But before I shuffle them out the door next week and maybe do a little dance, I want to pray them off. Continue reading

Eggs in a Basket: About Secondary Infertility {a guest post for Kindred Mom}

“For the next four years I hovered in a confusing place of wondering whether I was even capable of conceiving another child. If it was medically impossible, I didn’t want to know. When you start marking years off the calendar, you begin to assume the worst.

Learning about secondary infertility from an article online was the catalyst for me to let go of my dreams. It was a self-diagnosis, but it was enough. We enrolled Evelyn in preschool; I went back to work. We dipped our toes into adoption research. Life just… moved on.” 

Today I have the honor of sharing a bit of my family’s story as a guest on the Kindred Mom blog. Please click here to read the rest!

 

Look back, remember, abide

Two years ago, after nearly a full year of juggling the idea in my mind and praying that if it was to be part of our story God would make a way, I quit my part-time church staff writer/editor job. The reasons my husband and I discussed were many, and they were complicated. But more than anything else, I missed my kids—one finishing up first grade and one having just turned a year old. Logic told us that I needed to keep working. (Our bank account agreed.) But there was no avoiding God’s persistent nudging on the subject: I needed to give up my job, which I had slowly allowed to invade my off-hours, stealing my joy and my ability to be emotionally and mentally present. And we needed to trust Him to meet our needs. Two years later, despite the curveballs that more than once or twice tempted us to doubt, I can say with gratitude that He has met our family’s every need, and then some.

When I look back over my writing from these couple of years—both what I’ve shared with the world and what I’ve saved for myself, sacred—and remember, all I can do is give honor and glory to God for His faithfulness. I read my own words and shake my head, realizing He loved me too much to let me remain unchanged as my life shifted from one season into the next.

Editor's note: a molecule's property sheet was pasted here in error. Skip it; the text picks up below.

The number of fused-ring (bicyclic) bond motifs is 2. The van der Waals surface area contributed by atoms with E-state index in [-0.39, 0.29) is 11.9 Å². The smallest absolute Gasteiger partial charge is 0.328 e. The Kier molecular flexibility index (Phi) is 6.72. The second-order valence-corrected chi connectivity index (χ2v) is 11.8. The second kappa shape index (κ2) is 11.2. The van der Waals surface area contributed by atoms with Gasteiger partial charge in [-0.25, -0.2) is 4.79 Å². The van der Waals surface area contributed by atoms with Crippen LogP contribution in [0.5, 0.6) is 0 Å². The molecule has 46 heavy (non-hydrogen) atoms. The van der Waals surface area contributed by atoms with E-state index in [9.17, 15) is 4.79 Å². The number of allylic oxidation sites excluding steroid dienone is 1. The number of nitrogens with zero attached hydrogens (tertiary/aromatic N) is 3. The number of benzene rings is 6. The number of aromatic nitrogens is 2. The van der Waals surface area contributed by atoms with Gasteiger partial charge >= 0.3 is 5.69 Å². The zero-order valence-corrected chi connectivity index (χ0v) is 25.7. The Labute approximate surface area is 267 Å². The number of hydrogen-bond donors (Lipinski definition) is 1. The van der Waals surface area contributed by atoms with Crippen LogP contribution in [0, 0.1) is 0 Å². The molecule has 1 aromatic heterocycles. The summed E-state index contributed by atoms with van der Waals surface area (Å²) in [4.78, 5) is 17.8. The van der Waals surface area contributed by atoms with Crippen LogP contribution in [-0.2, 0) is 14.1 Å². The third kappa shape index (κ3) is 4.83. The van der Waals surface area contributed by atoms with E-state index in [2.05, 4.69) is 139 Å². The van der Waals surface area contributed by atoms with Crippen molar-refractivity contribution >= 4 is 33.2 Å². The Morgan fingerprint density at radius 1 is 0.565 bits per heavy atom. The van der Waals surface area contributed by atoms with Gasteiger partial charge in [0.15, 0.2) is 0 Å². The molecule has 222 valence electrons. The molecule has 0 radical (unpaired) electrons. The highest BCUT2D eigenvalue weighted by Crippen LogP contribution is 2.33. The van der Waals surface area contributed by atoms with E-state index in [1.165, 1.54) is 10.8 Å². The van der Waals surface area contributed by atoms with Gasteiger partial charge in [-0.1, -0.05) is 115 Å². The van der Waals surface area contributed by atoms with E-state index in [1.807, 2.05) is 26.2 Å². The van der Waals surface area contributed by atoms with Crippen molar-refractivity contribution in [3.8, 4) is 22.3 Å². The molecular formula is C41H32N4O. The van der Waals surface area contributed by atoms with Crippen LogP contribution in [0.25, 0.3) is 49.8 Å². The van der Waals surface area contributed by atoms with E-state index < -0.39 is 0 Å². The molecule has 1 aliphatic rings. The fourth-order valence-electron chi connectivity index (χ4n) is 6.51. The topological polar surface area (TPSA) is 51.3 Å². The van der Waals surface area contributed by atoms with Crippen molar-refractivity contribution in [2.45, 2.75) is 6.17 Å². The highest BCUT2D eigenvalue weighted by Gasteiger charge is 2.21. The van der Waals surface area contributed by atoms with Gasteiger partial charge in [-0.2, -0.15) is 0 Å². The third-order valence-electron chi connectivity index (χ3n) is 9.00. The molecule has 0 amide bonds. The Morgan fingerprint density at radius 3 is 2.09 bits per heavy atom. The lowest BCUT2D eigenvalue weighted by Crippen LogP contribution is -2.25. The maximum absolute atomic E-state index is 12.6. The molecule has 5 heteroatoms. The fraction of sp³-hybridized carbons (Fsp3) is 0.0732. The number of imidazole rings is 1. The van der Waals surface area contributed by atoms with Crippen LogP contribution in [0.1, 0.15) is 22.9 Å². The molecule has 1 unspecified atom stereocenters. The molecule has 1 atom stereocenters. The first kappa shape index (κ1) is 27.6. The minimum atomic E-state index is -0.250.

I recently came across a draft I’d written one year after leaving my job. I felt like a mess and a failure at the time and was struggling with whether quitting had been the best decision after all. Today I feel like like someone else out there might need the words. For me they are evidence, a reminder of God’s goodness and the fact that even in times of transition and even with all of my shortcomings, He has never abandoned me. He won’t abandon you, either. Be encouraged.

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Letting change change me

I wrote the essay below for the May 20, 2017 issue of The Drafting Desk, a monthly collaboration with my friend Lindsey. Click here to learn more!


It’s hot enough here in Central Florida that my kids have already been in their grandparents’ pool twice (though the water is still too cold for Mom).

In an effort to get a jump start on things this year, I went ahead and signed up my 3-year-old for refresher swim lessons. At 4pm every weekday for the last three weeks, I’ve sat next to the pool and observed as the skills came back to her—kicking, paddling, holding her breath, rolling onto her back to float—like riding a bike. She loves the water, and I love watching her and chatting with her swim instructor for those 10 minutes every afternoon.

But then, just like that, she was dubbed swim-ready and we were finished. On the last day, we said goodbye to the instructor and I choked back tears.

Tears. Over the end of swim lessons.

What is wrong with me?

We’re standing at the edge of a season when so many things wrap up—end-of-the-school-year concerts, dance recitals, class parties, thank-you notes, teacher gifts, goodbyes to friends and other parents and teachers I’ve come to adore. I dread all of it. It reminds me that my children are growing, moving up, moving on (and often that means I have to move on with them). At 8 and 3, at least they’re not moving out—but I know it’s only a matter of time before that happens, too.

Oh gosh. Hold on while I look for the Kleenex.

It would appear I don’t cope well with change—but then, I already knew that.